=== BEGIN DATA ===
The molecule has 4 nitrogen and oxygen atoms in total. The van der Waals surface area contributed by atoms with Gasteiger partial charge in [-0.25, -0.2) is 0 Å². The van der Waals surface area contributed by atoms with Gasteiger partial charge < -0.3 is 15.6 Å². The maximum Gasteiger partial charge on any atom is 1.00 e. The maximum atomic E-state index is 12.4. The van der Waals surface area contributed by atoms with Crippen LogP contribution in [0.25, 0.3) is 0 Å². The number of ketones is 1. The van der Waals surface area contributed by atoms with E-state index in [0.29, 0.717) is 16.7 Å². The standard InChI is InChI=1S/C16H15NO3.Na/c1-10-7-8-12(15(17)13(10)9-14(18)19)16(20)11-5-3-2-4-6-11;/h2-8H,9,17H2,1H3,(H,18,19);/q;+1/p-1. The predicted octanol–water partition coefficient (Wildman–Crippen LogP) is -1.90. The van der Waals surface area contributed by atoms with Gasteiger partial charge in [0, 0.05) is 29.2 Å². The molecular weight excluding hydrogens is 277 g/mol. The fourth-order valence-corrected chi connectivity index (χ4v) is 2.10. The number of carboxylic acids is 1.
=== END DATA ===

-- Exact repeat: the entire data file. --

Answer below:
The molecule has 4 nitrogen and oxygen atoms in total. The van der Waals surface area contributed by atoms with Gasteiger partial charge in [-0.25, -0.2) is 0 Å². The van der Waals surface area contributed by atoms with Gasteiger partial charge < -0.3 is 15.6 Å². The maximum Gasteiger partial charge on any atom is 1.00 e. The maximum atomic E-state index is 12.4. The van der Waals surface area contributed by atoms with Crippen LogP contribution in [0.25, 0.3) is 0 Å². The number of ketones is 1. The van der Waals surface area contributed by atoms with E-state index in [0.29, 0.717) is 16.7 Å². The standard InChI is InChI=1S/C16H15NO3.Na/c1-10-7-8-12(15(17)13(10)9-14(18)19)16(20)11-5-3-2-4-6-11;/h2-8H,9,17H2,1H3,(H,18,19);/q;+1/p-1. The predicted octanol–water partition coefficient (Wildman–Crippen LogP) is -1.90. The van der Waals surface area contributed by atoms with Gasteiger partial charge in [0, 0.05) is 29.2 Å². The molecular weight excluding hydrogens is 277 g/mol. The fourth-order valence-corrected chi connectivity index (χ4v) is 2.10. The number of carboxylic acids is 1.